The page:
This must all contribute to us allowing things that would have been tragic and life altering to a less brow-beaten self to be consigned to the growing pile of “Things I am now numb to”, and it’s concerning.
More importantly, because we can’t always control the life we live, we don’t even see it building up our defences and emotional barriers and hardening our souls, until we can’t actually recognise who we are.
I know what happened on that train is not an isolated incident, so back to my experience.
Sitting in the departure passageway of OR Tambo, waiting for the last remaining plane and clutching my ticket, that dread announcement rings in my ears: “Ladies and Gentlemen, we regret to announce…”
A 20 minute delay, the frantic scrambling of people for mobile phones and a 100 similar conversations about changing arrival times, and therefore plans, pick ups and organising.
One rang clearer than others: “I dunno, it’s come in from Kenya, and apparently some idiots are shooting up a mall there, so they are on high alert or something, not sure, yes, about half an hour I think. You would think they could get a friggen move on, we are definitely gonna miss the awards, but should be there for the after party. Ya, see you later.”
Contextually I can understand it, an isolated incident on the other side of the world is not historically part of what we need to react to.
But for goodness sake, look at this incident in terms of the reactions to it. Press releases have been put out on Twitter by religious groups claiming responsibility and the updated mortality figures are flying around Facebook, alongside updated pictures of family additions playing happily on the floor.
A terrorist incident is now part of the daily stresses of work, life and travel.
In official reaction, President Uhuru Kenyatta has asked the world leaders “refrain from issuing travel warnings” or effectively, to dismiss any negative perceptions of Kenya as a tourist destination. All within 48 hours of a major international incident.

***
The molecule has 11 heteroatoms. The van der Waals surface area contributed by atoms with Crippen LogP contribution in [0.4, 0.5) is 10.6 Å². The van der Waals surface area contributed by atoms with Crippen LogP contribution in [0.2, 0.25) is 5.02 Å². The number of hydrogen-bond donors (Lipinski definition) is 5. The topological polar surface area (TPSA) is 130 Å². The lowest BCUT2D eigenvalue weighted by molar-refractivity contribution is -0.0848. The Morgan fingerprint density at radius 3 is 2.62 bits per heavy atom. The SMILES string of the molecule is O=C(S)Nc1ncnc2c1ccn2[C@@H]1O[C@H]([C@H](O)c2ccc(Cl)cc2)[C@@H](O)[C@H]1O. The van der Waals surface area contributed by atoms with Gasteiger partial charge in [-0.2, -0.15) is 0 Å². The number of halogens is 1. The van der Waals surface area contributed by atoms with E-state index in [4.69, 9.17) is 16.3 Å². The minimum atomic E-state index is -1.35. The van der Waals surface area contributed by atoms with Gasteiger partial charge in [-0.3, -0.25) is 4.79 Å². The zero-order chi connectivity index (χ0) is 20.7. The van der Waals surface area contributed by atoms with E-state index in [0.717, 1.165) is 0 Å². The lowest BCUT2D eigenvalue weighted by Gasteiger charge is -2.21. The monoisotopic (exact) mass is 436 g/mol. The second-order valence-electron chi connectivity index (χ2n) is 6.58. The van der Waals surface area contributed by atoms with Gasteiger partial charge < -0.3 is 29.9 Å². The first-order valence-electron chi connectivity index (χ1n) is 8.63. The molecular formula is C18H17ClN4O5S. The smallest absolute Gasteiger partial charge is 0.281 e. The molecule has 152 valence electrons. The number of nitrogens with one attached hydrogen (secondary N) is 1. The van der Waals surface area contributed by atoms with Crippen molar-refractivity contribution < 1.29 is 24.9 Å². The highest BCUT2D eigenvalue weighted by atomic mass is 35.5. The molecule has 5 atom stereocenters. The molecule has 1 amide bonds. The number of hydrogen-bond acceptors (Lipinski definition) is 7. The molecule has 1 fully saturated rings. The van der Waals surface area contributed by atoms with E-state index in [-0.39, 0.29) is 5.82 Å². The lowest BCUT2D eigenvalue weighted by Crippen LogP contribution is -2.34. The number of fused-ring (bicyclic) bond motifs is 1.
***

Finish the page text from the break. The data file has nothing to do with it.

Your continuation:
Effectively, before the total damage has been ascertained, and the losses totalled up, we are being encouraged to move on.
Move right along folks, nothing to see here.
At this pace, we can’t react to anything, unless we are dumbing it down, removing anything that actually has an effect on our lives, and just scaling all incidents into little bytes of information that we process. Even the newspapers have to show more and more gruesome photos of recently deceased to try to hold your attention for a little longer.
Just like those corporate Suits, who wanted the young girl to endure her troubles for one more station so that they didn’t have to interrupt their perfectly planned corporate climb, we are making ourselves a perfect filter for information.
If it is not affecting us directly, we put it into a place where we know enough to talk about it, but don’t care enough to try to fix it. The plight of rhinos, the price of petrol, the reasons behind terrorism. Not my problem, don’t involve me.
It just doesn’t feel like it’s the right way to go. DM
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With one of the most recognisable faces in international rugby, Bob Skinstad has joined forces with Seartec (a division of the listed Seardel Group) as Executive Director responsible for marketing and new business development. He is involved in other charitable projects, including the Put Foot Foundation, that provides shoes to thousands of needy young school children. Bob is part of the broadcast team at SuperSport and in great demand as a keynote speaker and master of ceremonies at corporate functions and conferences. Read more: Bob Skinstad (Wikipedia)